The Edinburgh Companion to Robert Louis Stevenson

The Edinburgh Companion to Robert Louis Stevenson

The Edinburgh Companion to Robert Louis Stevenson

The Edinburgh Companion to Robert Louis Stevenson

Synopsis

This wide-ranging collection is the first to set Robert Louis Stevenson in detailed social, political and literary contexts. The book takes account of both Stevenson's extraordinary thematic and generic diversity and his geographical range. The chapters explore his relation to late nineteenth-century publishing, psychology, travel, the colonial world, and the emergence of modernism in prose and poetry. Through the pivotal figure of Stevenson, the collection explores how literary publishing and cultural life changed across the second half of the nineteenth century. Stevenson emerges as a complex writer, author both of hugely popular boys' stories and of seminally important adult novels, as well as the literary figure who debated with Henry James the theory of fiction and the nature of realism. The collection shows how interest in the unconscious and changes in the conception of childhood demand that we re-evaluate our ideas of his writing. Individual essays by international experts trace Stevenson' literary contexts from Scotland to the South Pacific, and show him to be one of the key writers for understanding the growing sense of globalisation and cultural heterogeneity in the late nineteenth century.Key Features
• Sets Stevenson in his literary, scientific and political contexts
• Covers a broad range of Stevenson's fiction and non-fiction
• Written by a team of international scholars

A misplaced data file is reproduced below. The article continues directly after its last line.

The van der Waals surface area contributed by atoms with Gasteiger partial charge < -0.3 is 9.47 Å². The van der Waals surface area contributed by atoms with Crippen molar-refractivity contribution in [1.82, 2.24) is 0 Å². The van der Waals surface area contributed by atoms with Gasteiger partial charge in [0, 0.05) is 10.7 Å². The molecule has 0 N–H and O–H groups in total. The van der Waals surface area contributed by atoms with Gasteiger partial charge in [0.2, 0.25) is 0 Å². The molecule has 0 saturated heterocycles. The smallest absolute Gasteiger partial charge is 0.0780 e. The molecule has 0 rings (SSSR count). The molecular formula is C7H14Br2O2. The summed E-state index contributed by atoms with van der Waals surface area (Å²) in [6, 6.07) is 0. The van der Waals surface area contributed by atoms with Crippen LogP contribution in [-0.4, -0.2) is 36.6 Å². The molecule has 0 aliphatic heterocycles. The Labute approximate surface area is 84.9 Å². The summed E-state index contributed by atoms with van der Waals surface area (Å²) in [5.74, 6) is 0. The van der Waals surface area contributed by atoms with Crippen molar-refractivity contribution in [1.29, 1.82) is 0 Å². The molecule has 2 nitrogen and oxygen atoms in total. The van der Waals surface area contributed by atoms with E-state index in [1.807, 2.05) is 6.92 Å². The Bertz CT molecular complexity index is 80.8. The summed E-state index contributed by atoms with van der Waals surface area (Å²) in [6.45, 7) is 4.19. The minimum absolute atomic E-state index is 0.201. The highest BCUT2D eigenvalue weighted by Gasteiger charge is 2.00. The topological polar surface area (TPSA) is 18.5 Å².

• Includes an authoritative introduction and select bibliography

Excerpt

The preface to this series’ initial tranche of volumes recognised that some literary canons can conceive of a single ‘Great Tradition’. the series editors consider that there is no such simple way of conceiving of Scottish literature’s variousness. This arises from a multilingual and multivalent culture. It also arises from a culture that includes authors who move for many different reasons beyond Scotland’s physical boundaries, sometimes to return, sometimes not. the late Iain Wright in The Edinburgh History of Scottish Literature talked of the Scots as a ‘semi-nomadic people’. Robert Louis Stevenson travelled in stages across the world; Muriel Spark settled in Southern Africa, England and then Italy; James Kelman, while remaining close to his roots in Glasgow, has spent important periods in the United States; Irvine Welsh has moved from Leith, in Edinburgh, to a series of domestic bases on both sides of the Atlantic.

All four writers at one time and in one way or another have been underappreciated. Stevenson – most notoriously perhaps – for a time was seen as simply an adventure writer for the young. Yet Stevenson is now recognised not for simplicity, but his wonderful complexity, an international writer whose admirers included Borges and Nabokov. Similarly, the other three have firm international reputations based on innovation, literary experiment and pushing formal boundaries. All have grown out of the rich interrelationship of English and Scots in the literature to which they contribute; they embody its intercultural richness, hybridity and cosmopolitan potential. Some of their subject matter is far-flung: often they are situated not only physically but also in literary terms well beyond Scotland. Yet they are all important contributors to Scottish literature, a fact which problematises in the most positive and creative way any easy notion of what Scottish literature is.

Ian Brown Thomas Owen Clancy . . .

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